Companies censor shareholder questions about anti-religious liberty law at annual meetings

Morning commuters are seen outside the New York Stock Exchange, July 30, 2012. | (Photo: REUTERS/Brendan McDermid)

We are now in “proxy season,” the period starting in April in which many publicly traded companies have their annual shareholder meetings. As chief economist for a financial firm that has substantial investments in a broad range of companies, I have been attending these meetings with the particular purpose of asking management about the Equality Act – a proposed law that has been endorsed by a shocking number of publicly-traded companies. The Equality Act is radical in many ways, but most of all in that it directly and explicitly overrules the Religious Freedom Restoration Act. As a Christian, and a believer that companies should focus on business and not politics, I was concerned that this extremist piece of legislation had the support of so many corporations. So, I arrived at these meetings well before they started and submitted my questions ahead of time. In every case so far, the question I asked has not been answered on the call. That was disappointing enough in its own right, but in several cases, the companies in question did something particularly egregious: They implied or outright said that there were no more questions to answer, even though my question was never even acknowledged.

First was Exelon, a major energy provider, which implied that all the questions had been answered when (at least) mine was not. Then there was health insurance provider Cigna, which went further than Exelon by stating explicitly at the end of the meeting that there were “no further questions.” (Those who have been paying attention might remember this Washington Examiner report that revealed Cigna’s employee diversity training included descriptions of “religious privilege,” implying that their faith made Christians the beneficiaries of unfair societal advantages.) The same thing happened with Corning Inc., a producer of specialty ceramics and glassware used in advanced optics. At the start of the question portion of the meeting, which is there – in theory – so that shareholders can get answers about how the company they own is being operated, stated there were only two shareholder questions before saying, “That’s it. That concludes our Q&A portion.”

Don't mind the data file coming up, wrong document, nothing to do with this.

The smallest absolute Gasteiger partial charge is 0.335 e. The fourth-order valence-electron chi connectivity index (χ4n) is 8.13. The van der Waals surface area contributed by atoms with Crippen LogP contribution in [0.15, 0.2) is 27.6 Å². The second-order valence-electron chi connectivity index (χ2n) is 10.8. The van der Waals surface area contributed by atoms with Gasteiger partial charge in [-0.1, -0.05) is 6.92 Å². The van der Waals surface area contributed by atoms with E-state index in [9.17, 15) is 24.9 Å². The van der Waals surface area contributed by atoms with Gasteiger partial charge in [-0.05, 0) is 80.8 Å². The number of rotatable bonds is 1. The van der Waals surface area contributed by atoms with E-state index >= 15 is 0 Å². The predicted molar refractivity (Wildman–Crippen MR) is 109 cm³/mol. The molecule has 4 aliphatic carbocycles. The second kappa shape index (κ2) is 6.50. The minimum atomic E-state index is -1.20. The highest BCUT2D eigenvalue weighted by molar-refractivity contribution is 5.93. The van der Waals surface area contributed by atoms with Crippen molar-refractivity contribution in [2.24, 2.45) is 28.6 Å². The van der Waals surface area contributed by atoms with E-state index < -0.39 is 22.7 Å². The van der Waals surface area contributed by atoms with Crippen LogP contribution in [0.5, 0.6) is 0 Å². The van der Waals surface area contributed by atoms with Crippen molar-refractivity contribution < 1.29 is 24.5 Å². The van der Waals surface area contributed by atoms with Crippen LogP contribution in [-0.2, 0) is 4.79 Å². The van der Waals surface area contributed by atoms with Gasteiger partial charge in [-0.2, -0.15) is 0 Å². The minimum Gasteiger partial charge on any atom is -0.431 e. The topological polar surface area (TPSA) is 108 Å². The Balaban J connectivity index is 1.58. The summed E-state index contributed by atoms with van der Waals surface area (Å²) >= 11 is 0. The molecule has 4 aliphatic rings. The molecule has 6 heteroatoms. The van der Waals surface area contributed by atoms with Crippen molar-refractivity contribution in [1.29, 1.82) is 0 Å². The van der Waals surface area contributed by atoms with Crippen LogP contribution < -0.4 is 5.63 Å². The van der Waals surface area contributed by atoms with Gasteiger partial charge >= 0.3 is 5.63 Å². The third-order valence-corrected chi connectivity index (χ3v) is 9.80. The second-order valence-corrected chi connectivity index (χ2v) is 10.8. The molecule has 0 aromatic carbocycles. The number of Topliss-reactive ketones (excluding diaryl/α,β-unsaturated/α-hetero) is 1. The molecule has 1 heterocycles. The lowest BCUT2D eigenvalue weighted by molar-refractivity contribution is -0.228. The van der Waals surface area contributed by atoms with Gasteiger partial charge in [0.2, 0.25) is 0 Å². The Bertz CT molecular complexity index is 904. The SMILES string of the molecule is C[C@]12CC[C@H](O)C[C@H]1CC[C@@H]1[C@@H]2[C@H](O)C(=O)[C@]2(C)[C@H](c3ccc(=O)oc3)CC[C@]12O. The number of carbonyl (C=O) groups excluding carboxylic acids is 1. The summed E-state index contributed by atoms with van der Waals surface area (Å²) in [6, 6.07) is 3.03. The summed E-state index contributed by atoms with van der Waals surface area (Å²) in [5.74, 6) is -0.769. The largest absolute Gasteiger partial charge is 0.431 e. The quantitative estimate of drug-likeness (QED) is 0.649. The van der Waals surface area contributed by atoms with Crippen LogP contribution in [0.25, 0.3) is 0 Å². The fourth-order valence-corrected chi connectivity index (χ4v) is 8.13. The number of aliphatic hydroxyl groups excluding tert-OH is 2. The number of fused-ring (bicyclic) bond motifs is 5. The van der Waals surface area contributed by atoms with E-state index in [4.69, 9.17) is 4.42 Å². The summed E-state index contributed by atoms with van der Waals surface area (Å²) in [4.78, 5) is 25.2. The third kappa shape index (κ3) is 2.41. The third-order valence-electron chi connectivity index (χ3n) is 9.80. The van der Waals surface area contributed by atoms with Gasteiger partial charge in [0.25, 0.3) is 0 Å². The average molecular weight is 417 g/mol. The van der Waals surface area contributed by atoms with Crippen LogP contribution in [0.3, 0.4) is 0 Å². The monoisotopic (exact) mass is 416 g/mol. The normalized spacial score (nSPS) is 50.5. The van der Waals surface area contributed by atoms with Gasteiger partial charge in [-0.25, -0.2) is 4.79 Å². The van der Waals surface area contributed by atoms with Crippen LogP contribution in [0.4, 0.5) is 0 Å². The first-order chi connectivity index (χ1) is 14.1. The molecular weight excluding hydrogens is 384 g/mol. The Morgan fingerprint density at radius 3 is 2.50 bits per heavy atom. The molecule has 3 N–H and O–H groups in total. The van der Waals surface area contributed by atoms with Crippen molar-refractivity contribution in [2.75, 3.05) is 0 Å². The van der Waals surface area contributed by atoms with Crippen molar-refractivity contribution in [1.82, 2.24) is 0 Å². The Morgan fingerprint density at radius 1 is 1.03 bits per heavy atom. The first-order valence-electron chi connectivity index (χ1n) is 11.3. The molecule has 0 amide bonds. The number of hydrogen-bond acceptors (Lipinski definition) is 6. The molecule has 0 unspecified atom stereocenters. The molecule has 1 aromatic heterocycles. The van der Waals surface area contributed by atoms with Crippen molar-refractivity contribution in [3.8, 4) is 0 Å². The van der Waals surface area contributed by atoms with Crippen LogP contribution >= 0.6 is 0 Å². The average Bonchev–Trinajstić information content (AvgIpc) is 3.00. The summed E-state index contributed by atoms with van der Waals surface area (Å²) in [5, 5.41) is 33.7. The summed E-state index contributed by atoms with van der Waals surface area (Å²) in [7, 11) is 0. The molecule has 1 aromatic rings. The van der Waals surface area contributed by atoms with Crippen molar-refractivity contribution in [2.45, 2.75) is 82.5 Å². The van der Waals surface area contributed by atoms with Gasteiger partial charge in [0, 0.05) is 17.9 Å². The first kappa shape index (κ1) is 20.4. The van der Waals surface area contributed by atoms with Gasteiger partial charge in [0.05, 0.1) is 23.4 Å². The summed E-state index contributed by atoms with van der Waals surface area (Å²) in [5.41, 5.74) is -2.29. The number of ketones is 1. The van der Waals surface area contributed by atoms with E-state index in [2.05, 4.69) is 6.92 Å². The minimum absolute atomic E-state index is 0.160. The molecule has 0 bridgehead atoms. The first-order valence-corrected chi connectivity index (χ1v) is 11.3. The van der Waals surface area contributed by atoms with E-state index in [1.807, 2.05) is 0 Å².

But that was not “it,” just as it was not “it” for any of the other meetings I attended. To be clear, I am not an activist investor – someone who buys a small number of shares in a company just to be able to talk at shareholder meetings. I am involved in the creation of funds based on their qualities as investments. In many cases, our investment in these companies has stood for months or even years and can be measured in millions of dollars. My concern was about what exactly these companies were up to by publicly tying themselves to legislation that could be described, at best, as deeply controversial. It would be more accurate to say the Equality Act strips away legal protections for all traditionally religious Americans.

What exactly caused this apparent breakdown in communication between the investor and the steward of said investor’s money is not clear, but it is conspicuous that they would not answer questions that demanded a defense over a controversial matter, while being more than eager to answer the questions that gave them ample opportunity to broadcast their commitment to secular progressive social ideology.

Flat-out ignoring shareholder questions is bad. Falsely stating that all the questions were answered is a lot worse. I reached out to the Investor Relations departments, by phone and email, of all the companies whose meetings I have attended – namely Exelon, Cigna, Ameriprise, and Corning. Only Exelon, who I spoke with off the record after the annual meeting, has responded as of this writing, so keep in mind that this story is still developing. In addition, the general policy for these companies is that questions that are not answered in the annual meeting will be addressed in writing on their website sometime in the future, generally within a matter of weeks. But the stakes are obviously much higher on the live call than they are several weeks later in a written statement on the website.